On the other hand, if everybody gets the same cards, we'll never find out which other ones work. There are also very small and lightweight RT5370 cards available in china shops for under 4$. Aliexpress for example has a lot of cheap wifi cards in general. It would be nice if you report back your findings in case you tried a wifi card that is not listed here.
AWUS036NHA This adapter will provide around 280mW output power. Ranges of several kilometers have been reported (with directional antennas though).
TL-WN722N This adapter will provide around 60mW output power. Range should be roughly around 800-1000m with 2.1dbi stock antennas. IMPORTANT: Under certain circumstances, the second antenna on the PCB causes bad reception. Please disconnect the antenna by removing the white PCB component on the back of the PCB like shown below (in the picture, the component was soldered to the upper pad to be able to reverse the mod if needed)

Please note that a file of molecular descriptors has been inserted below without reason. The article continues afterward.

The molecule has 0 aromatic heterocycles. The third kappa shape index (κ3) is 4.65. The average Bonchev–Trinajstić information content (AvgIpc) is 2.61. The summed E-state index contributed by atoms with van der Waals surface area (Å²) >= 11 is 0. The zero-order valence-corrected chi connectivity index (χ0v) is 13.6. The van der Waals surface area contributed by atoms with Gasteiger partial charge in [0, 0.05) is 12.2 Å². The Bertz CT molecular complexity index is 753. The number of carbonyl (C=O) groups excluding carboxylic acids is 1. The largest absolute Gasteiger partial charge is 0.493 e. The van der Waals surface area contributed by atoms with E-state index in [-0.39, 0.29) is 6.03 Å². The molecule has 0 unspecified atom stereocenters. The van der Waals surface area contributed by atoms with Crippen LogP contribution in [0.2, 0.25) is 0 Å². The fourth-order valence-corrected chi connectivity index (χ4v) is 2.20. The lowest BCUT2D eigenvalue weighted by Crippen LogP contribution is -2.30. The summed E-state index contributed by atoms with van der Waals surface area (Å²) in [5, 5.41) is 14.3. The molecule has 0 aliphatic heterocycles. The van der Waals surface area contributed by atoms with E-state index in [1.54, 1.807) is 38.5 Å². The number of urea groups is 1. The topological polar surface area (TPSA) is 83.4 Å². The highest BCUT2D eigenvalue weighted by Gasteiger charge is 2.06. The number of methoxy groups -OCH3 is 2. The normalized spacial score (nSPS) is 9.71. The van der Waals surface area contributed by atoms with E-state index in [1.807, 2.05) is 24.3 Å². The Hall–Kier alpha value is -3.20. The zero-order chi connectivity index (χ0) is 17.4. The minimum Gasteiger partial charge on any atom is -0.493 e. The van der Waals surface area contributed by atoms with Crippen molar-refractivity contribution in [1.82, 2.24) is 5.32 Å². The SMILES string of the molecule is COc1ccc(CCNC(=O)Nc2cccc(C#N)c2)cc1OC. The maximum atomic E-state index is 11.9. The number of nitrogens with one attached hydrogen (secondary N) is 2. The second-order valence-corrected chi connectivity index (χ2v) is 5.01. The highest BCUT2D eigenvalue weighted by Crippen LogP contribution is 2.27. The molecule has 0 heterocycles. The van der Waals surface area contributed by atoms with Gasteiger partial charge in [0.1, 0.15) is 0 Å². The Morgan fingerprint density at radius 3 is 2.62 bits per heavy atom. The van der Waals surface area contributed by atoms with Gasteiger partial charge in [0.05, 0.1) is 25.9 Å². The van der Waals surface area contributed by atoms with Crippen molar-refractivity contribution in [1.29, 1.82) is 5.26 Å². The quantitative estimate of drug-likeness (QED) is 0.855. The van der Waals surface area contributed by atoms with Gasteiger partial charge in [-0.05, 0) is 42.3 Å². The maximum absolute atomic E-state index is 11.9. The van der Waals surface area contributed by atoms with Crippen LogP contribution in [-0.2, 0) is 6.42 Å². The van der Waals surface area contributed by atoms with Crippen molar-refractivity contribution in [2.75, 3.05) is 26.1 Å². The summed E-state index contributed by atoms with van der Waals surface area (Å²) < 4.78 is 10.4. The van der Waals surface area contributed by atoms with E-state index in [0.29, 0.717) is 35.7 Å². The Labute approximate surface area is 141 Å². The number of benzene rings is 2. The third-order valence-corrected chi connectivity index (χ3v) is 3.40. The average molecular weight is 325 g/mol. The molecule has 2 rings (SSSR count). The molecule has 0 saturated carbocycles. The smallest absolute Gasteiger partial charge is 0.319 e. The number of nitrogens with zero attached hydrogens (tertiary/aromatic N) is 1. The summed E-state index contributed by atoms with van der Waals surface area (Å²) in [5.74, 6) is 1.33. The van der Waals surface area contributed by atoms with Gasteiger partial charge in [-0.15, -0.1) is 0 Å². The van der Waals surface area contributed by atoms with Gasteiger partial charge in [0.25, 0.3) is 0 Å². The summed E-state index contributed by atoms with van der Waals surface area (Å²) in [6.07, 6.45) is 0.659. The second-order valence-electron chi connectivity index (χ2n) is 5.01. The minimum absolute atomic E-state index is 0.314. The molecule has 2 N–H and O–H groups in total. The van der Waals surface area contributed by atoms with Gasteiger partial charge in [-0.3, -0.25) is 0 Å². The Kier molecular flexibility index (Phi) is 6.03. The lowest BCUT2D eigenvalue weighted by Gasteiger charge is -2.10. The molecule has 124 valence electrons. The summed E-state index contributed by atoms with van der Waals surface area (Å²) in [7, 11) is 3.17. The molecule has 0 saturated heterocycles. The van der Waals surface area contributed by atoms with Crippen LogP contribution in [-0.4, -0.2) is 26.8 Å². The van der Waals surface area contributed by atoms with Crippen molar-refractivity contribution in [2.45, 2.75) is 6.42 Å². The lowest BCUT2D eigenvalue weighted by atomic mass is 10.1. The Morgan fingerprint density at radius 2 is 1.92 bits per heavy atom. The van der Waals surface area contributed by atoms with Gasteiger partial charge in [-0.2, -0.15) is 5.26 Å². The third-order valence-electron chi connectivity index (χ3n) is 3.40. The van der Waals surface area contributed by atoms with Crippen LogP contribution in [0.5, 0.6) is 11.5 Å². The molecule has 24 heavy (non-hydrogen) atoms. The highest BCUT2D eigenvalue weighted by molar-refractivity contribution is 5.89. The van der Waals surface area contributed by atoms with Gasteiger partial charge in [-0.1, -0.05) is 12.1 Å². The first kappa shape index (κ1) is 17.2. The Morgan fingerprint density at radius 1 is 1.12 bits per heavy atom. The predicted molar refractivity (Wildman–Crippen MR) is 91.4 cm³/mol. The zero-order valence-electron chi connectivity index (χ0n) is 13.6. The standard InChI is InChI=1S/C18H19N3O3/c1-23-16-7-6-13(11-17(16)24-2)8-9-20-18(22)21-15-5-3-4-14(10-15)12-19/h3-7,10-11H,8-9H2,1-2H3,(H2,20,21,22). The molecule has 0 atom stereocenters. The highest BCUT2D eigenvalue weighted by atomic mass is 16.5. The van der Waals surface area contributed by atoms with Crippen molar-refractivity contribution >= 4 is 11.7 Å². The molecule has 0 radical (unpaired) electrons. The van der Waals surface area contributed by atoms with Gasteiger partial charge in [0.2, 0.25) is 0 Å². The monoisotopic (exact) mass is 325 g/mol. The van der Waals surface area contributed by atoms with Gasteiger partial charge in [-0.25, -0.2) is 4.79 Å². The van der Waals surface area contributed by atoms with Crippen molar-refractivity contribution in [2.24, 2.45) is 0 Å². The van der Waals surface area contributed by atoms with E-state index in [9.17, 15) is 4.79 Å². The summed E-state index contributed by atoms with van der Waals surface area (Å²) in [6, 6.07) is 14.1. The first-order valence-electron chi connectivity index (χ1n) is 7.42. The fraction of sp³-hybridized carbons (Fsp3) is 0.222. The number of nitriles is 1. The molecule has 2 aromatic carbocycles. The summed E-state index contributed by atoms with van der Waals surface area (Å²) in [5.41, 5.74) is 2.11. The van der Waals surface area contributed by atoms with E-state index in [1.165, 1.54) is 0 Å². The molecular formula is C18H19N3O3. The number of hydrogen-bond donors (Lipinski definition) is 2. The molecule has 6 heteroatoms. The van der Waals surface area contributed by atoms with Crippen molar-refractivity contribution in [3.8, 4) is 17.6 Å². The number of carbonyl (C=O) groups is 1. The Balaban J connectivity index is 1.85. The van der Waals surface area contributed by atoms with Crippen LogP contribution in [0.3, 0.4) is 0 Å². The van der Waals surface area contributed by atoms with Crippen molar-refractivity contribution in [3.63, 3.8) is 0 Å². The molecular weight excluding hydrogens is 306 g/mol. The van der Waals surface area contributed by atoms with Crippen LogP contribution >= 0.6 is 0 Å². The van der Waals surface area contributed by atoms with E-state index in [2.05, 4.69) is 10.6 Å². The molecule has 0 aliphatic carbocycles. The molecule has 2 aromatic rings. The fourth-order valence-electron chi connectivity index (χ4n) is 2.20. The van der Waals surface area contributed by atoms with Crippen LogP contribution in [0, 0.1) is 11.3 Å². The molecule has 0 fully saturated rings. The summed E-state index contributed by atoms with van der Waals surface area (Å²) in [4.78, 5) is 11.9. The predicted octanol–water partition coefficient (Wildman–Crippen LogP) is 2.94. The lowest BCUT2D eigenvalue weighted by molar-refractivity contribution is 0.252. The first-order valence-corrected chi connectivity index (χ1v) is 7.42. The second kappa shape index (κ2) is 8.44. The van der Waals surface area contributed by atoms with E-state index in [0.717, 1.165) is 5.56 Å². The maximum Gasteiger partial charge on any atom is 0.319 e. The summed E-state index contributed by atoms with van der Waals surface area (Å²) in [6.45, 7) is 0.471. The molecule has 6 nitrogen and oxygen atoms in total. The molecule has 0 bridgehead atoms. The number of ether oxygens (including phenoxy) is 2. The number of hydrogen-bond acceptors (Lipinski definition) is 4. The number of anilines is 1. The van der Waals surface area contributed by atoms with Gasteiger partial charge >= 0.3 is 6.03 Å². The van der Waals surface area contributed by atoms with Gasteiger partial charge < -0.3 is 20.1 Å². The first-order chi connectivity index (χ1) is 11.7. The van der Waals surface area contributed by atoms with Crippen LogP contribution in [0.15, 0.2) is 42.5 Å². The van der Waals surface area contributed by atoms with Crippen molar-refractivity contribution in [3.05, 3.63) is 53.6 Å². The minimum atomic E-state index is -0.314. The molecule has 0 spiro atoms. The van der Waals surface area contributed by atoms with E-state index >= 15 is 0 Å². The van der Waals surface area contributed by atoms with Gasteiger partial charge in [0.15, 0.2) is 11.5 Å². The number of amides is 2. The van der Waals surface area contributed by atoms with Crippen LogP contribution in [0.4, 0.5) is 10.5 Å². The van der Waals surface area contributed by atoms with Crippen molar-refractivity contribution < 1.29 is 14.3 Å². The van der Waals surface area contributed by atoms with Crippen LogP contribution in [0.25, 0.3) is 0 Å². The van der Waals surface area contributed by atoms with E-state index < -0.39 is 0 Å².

CSL 300Mbit stick This adapter provides around 30mw output power. Range on 5Ghz is not very high, around 200-300m. Stock antennas are not usable on 5Ghz, as they are simple 2.4Ghz 2.1dbi sleeved-dipole antennas.
When used as an Rx dongle, bad blocks can occur when the received signal strength is higher than -20dbm. This can be worked-around by using more than one adapter and pointing antennas in different directions / polarizations.
AWUS051NH This adapter will provide around 330mw output power. Range on 5Ghz is around 800-1000m. Stock antenna is not recommended because they have 5dbi gain, which will give a too-flat radiation pattern.
AWUS052NH This adapter will provide around 330mw output power. This is the same adapter as the 051NH, but with two TX chains. Stock antennas are not recommended because they have 5dbi gain, which will give a too-flat radiation pattern.
- Original version of wifibroadcast